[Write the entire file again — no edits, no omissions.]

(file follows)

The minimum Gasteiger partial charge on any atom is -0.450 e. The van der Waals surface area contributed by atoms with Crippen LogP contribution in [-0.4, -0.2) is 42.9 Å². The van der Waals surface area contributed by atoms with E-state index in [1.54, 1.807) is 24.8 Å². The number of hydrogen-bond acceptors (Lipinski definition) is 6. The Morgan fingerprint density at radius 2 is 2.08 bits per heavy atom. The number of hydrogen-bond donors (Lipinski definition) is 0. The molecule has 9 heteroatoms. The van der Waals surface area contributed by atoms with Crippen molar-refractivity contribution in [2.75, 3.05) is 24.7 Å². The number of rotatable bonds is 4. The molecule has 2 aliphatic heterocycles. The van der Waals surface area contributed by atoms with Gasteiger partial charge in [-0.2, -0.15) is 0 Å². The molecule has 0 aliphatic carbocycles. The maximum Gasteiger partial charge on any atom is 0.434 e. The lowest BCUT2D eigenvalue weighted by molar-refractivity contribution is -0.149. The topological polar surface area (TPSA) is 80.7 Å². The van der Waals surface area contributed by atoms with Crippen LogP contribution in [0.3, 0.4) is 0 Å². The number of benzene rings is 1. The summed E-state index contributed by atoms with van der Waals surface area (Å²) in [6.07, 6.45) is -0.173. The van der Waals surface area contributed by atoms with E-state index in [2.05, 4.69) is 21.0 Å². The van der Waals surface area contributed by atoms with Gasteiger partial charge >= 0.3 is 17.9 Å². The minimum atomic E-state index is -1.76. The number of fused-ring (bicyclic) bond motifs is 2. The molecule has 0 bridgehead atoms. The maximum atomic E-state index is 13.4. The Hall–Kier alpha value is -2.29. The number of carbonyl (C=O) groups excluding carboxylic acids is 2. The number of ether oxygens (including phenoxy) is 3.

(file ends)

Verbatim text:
The minimum Gasteiger partial charge on any atom is -0.450 e. The van der Waals surface area contributed by atoms with Crippen LogP contribution in [-0.4, -0.2) is 42.9 Å². The van der Waals surface area contributed by atoms with E-state index in [1.54, 1.807) is 24.8 Å². The number of hydrogen-bond acceptors (Lipinski definition) is 6. The Morgan fingerprint density at radius 2 is 2.08 bits per heavy atom. The number of hydrogen-bond donors (Lipinski definition) is 0. The molecule has 9 heteroatoms. The van der Waals surface area contributed by atoms with Crippen molar-refractivity contribution in [2.75, 3.05) is 24.7 Å². The number of rotatable bonds is 4. The molecule has 2 aliphatic heterocycles. The van der Waals surface area contributed by atoms with Gasteiger partial charge in [-0.2, -0.15) is 0 Å². The molecule has 0 aliphatic carbocycles. The maximum Gasteiger partial charge on any atom is 0.434 e. The lowest BCUT2D eigenvalue weighted by molar-refractivity contribution is -0.149. The topological polar surface area (TPSA) is 80.7 Å². The van der Waals surface area contributed by atoms with Crippen LogP contribution in [0.3, 0.4) is 0 Å². The number of benzene rings is 1. The summed E-state index contributed by atoms with van der Waals surface area (Å²) in [6.07, 6.45) is -0.173. The van der Waals surface area contributed by atoms with E-state index in [2.05, 4.69) is 21.0 Å². The van der Waals surface area contributed by atoms with Gasteiger partial charge >= 0.3 is 17.9 Å². The minimum atomic E-state index is -1.76. The number of fused-ring (bicyclic) bond motifs is 2. The molecule has 0 bridgehead atoms. The maximum atomic E-state index is 13.4. The Hall–Kier alpha value is -2.29. The number of carbonyl (C=O) groups excluding carboxylic acids is 2. The number of ether oxygens (including phenoxy) is 3.